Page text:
Through an easy to use interface demonstrating the scale of cosmic history compared to human history, the user can click into any period in history and find resources, links and content to explain the period in question. Zooming further and further shows the the links and overlaps in different periods in history. Perhaps it's about time we stop looking at periods in history as single silos of events and individuals and can visualise historical timelines.



    What are the 21st century skills that ChronoZoom can help you with in your classroom?

    • Literacy: listening, reading, viewing, writing, speaking and creating visual and digital materials across disciplines to facilitate students ability to communicate confidently 
    • Information and Communication Technology competence: Use ICT effectively and appropriately when investigating, creating and communicating ideas and information at school, at home, at work and in their communities
    • Critical and Creative Thinking: Learn to generate and evaluate knowledge, ideas and possibilities, and use them when seeking new pathways or solutions. Learn to use reason and imagination to direct their thinking for different purposes embodied in activities requiring reason, logic, imagination and innovation.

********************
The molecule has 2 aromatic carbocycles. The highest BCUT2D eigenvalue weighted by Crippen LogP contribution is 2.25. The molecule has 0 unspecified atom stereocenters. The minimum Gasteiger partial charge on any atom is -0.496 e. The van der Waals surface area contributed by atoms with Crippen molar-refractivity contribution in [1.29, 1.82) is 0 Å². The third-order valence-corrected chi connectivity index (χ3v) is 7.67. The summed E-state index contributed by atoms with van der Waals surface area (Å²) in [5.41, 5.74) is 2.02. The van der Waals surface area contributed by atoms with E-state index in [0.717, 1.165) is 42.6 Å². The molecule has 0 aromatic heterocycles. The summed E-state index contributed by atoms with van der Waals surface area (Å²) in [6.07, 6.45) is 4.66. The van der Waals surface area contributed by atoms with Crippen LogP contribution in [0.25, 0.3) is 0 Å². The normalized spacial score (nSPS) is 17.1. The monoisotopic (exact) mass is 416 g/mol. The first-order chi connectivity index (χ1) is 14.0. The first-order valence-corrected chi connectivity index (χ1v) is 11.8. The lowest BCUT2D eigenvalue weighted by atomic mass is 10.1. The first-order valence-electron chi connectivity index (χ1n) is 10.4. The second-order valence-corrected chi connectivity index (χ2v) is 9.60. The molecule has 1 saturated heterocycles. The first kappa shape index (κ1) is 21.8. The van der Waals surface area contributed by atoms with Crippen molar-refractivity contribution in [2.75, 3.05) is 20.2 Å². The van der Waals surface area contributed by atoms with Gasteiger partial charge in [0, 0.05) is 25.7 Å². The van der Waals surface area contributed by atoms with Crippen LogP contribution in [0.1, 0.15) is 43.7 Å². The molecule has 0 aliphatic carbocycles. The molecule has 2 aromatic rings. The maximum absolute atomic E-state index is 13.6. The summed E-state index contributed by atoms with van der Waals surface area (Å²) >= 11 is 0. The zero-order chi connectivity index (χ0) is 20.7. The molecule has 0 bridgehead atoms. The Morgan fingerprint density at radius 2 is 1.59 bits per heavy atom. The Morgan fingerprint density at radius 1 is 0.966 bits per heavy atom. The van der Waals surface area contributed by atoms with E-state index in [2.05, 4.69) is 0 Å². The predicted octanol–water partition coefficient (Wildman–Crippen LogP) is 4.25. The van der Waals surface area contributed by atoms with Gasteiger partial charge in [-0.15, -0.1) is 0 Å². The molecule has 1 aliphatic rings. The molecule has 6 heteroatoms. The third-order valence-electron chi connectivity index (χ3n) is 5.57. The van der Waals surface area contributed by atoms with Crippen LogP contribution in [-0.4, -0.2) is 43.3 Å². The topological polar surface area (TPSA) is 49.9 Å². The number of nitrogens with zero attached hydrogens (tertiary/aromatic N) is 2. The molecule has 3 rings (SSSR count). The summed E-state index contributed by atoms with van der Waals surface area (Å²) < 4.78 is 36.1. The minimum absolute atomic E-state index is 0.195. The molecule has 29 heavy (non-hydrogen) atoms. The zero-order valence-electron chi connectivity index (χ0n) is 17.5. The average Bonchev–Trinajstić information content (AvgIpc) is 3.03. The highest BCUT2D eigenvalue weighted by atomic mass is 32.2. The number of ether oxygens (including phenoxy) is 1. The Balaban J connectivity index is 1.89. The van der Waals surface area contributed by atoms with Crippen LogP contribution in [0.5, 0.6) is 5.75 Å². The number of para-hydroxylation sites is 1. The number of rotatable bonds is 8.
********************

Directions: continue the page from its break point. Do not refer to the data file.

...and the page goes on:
Check it out and see how you can join up science and the humanities.



    For more information on Big History check out the following links:

    Gates Notes - Big History: From the Big Bang to the Present

    Learning to teach Big History



  • Innovative-Education

    DeforestACTION- Live Event


    DeforestACTION deforestactionis a project created and owned by young people from around the world. It is supported by a number of industry and NGO partners who strongly believe that old models of reform are not working and young people deserve the chance to have a say in the condition of the planet they are going to inherit. It is also a project to ensure schools have real examples of 21st Century Learning. The teacher resources, guides, virtual classrooms and collaborative spaces help young people to quickly work in international project groups, tackling complex projects, while developing hope, confidence, civic and global responsibility and creativity. To join this fantastic global movement and to find out more information visit